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The Other Robert Frost

October 17, 2009

“Besides the Frost that everybody knows, there is one whom no one even talks about. Everybody knows what the regular Frost is: the one living poet who has written good poems that ordinary readers like without any trouble and understand without any trouble; the conservative editorialist and self-made apothegm-joiner, full of dry wisdom and free, complacent Yankee enterprise; the Farmer-poet–this is an imposing private role perfected for public use, a sort of Olympian Will Rogers out of Tanglewood Tales; and, last or first of all, Frost is the standing, speaking reproach to any other good modern poet: ‘If Frost can write poetry that’s just as easy as Longfellow you can too–you do too.’ It is this ‘easy’ side of Frost that is most attractive to academic readers, who are eager to canonize any modern poet who condemns in example the modern poetry which they condemn in precept; and it is this side that has helped to get him neglected or depreciated by intellectuals–the reader of Eliot or Auden usually dismisses Frost as something inconsequentially good that he knew all about long ago. Ordinary readers think Frost the greatest poet alive, and love some of his best poems almost as much as they love some of his worst ones. He seems to them a sensible, tender, humorous poet who knows all about trees and farms and folks in New England, and still has managed to get an individualistic, fairly optimistic, thoroughly American philosophy out of what he knows; there’s something reassuring about his poetry, they feel–almost like prose. Certainly there’s nothing hard or odd or gloomy about it.

“These views of Frost, it seems to me, come either from not knowing his poems well enough or from knowing the wrong poems too well. Frost’s best-known poems, with a few exceptions, are not his best poems at all….It would be hard to make a novel list of Eliot’s best poems, but one can make a list of ten or twelve of Frost’s best poems that is likely to seem to anybody too new to be true….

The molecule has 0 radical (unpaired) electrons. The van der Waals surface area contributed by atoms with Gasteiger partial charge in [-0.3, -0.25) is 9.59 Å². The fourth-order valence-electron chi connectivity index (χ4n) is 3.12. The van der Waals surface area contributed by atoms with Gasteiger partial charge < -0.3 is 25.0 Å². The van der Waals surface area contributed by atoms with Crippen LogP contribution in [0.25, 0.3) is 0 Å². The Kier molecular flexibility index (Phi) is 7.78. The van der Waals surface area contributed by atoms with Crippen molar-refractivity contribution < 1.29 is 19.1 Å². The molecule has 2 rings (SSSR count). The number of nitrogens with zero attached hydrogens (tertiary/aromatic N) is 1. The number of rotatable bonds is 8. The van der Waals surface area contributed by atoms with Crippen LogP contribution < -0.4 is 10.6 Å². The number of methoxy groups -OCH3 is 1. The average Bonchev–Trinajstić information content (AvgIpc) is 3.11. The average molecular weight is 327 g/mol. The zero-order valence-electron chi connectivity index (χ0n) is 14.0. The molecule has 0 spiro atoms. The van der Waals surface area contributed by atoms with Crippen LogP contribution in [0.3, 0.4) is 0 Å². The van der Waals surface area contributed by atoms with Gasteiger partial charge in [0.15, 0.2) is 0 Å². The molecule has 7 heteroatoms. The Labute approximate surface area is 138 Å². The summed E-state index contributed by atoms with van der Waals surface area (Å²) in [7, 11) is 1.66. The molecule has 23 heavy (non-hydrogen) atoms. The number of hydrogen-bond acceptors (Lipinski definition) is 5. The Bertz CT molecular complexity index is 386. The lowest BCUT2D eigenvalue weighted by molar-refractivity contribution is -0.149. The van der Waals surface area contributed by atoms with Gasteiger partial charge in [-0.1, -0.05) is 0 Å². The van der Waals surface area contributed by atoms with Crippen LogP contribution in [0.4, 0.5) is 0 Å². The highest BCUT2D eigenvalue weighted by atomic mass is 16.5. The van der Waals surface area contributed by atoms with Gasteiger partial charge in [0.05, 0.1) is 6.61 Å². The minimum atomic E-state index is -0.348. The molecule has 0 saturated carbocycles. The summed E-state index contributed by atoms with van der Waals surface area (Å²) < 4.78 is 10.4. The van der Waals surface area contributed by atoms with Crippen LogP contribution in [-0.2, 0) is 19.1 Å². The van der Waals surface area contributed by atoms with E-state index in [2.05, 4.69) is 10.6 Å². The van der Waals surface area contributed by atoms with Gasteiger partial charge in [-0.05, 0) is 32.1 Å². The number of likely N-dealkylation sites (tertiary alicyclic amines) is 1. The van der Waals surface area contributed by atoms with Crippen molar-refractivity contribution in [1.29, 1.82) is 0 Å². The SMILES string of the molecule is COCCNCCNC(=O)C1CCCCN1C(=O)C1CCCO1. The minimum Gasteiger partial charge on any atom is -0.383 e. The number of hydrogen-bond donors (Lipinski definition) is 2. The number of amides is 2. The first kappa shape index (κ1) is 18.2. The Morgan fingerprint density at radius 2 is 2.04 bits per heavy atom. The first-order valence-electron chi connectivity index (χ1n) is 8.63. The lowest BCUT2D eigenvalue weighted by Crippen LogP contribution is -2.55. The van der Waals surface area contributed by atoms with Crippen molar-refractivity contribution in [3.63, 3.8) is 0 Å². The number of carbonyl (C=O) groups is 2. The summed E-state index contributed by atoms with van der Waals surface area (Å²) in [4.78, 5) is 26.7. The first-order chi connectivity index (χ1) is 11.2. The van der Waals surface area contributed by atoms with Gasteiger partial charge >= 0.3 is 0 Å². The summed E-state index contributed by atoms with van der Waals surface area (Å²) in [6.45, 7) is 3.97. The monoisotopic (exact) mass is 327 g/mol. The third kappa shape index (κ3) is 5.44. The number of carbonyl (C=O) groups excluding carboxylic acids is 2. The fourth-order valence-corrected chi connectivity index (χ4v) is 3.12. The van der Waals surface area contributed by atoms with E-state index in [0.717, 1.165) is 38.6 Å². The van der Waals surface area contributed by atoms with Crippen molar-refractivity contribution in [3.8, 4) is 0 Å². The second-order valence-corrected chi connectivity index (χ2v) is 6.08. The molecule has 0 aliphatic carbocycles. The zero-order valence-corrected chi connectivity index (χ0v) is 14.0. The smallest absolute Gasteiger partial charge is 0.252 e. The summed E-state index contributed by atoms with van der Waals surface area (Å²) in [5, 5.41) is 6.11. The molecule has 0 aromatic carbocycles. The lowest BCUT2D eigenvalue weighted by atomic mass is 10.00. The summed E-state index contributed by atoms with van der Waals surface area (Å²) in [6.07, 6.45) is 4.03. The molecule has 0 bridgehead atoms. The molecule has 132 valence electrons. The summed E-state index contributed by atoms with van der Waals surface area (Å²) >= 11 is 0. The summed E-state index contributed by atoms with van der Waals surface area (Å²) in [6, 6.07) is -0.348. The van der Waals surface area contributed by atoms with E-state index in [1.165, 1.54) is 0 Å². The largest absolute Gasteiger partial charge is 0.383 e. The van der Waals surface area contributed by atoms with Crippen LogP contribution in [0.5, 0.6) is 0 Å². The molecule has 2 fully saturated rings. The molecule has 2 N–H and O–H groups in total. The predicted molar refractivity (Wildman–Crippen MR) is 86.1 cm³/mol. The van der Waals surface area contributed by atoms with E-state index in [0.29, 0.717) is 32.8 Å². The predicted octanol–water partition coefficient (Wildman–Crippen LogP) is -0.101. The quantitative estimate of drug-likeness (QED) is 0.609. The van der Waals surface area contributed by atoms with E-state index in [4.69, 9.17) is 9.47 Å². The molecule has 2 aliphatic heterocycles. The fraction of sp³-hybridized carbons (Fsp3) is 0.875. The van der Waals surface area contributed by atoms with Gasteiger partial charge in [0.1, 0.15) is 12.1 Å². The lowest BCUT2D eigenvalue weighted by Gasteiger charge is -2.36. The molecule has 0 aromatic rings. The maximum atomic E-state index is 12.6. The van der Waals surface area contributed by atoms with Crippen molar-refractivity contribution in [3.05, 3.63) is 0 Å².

“Nothing I say about these poems can make you see what they are like, or what the Frost that matters most is like; if you read them you will see. ‘The Witch of Coos’ is the best thing of its kind since Chaucer. ‘Home Burial’ and ‘A Servant to Servants’ are two of the most moving and appalling dramatic poems ever written; and how could lyrics be more ingeniously and conclusively merciless than ‘Neither Out Far Nor In Deep’ or ‘Design’? or more grotesquely and subtly and mercilessly disenchanting than the tender ‘An Old Man’s Winter Night’? or more unsparingly truthful than ‘Provide Provide’? And so far from being obvious, optimistic, orthodox, many of these poems are extraordinarily subtle and strange, poems which express an attitude that, at its most extreme, makes pessimism seem a hopeful evasion; they begin with a flat and terrible reproduction of the evil in the world and end by saying: It’s so; and there’s nothing you can do about it; and if there were, would you ever do it? The limits which existence approaches and falls back from have seldom been stated with such bare composure,”

Randall Jarrell,”The Other Frost,” 1953

In this short interview with Curtis Fox (courtesy of the Poetry Foundation), the poet Kay Ryan picks up Jarrell’s enthusiasm for Frost and carries it into a spirited discussion of Frost’s mastery of metaphor. Ryan also touches on why today’s fashion-conscious poetry readers are mistaken to overlook Frost. Ryan is, however, more forgiving than the harsh and exuberant Jarrell.

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